"Yes, sir," Vassily responded, smiling. "You've not been to see
us for a long while."
"I was here yesterday, but at the other entrance. Is this
Levin was standing with a peasant from Tver in the middle of the
room, measuring a fresh bearskin, when Stepan Arkadyevitch went
"What! you killed him?" cried Stepan Arkadyevitch. "Well done!
A she-bear? How are you, Arhip!"
He shook hands with the peasant and sat down on the edge of a
chair, without taking off his coat and hat.
"Come, take off your coat and stay a little," said Levin, taking
"No, I haven't time; I've only looked in for a tiny second,"
answered Stepan Arkadyevitch. He threw open his coat, but
afterwards did take it off, and sat on for a whole hour, talking
to Levin about hunting and the most intimate subjects.
"Come, tell me, please, what you did abroad? Where have you
been?" said Stepan Arkadyevitch, when the peasant had gone.
"Oh, I stayed in Germany, in Prussia, in France, and in England--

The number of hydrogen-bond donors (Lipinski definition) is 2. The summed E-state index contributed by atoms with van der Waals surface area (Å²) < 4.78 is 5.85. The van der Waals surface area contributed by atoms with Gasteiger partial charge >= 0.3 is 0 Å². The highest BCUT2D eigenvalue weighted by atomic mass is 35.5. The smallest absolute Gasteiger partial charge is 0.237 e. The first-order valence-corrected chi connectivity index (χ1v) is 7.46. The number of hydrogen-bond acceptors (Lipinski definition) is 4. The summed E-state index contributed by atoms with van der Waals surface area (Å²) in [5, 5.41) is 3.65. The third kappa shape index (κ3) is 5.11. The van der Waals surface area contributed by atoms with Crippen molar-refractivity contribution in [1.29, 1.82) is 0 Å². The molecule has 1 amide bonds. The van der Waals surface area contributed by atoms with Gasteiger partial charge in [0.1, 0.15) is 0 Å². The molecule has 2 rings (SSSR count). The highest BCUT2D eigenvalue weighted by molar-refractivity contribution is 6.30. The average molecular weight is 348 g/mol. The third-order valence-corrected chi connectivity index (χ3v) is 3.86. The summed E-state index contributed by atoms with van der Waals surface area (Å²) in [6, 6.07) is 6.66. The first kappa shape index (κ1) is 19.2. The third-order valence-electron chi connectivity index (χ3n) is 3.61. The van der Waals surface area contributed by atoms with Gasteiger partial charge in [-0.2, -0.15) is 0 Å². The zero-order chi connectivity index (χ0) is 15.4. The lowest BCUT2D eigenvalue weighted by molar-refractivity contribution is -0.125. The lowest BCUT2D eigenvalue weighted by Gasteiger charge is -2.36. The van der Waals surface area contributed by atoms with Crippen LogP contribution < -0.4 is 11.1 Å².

not in the capitals, but in the manufacturing towns, and saw a
great deal that was new to me. And I'm glad I went."
"Yes, I knew your idea of the solution of the labor question."
"Not a bit: in Russia there can be no labor question. In Russia
the question is that of the relation of the working people to the
land; though the question exists there too--but there it's a
matter of repairing what's been ruined, while with us..."
Stepan Arkadyevitch listened attentively to Levin.
"Yes, yes!" he said, "it's very possible you're right. But I'm
glad you're in good spirits, and are hunting bears, and working,
and interested. Shtcherbatsky told me another story--he met
you--that you were in such a depressed state, talking of nothing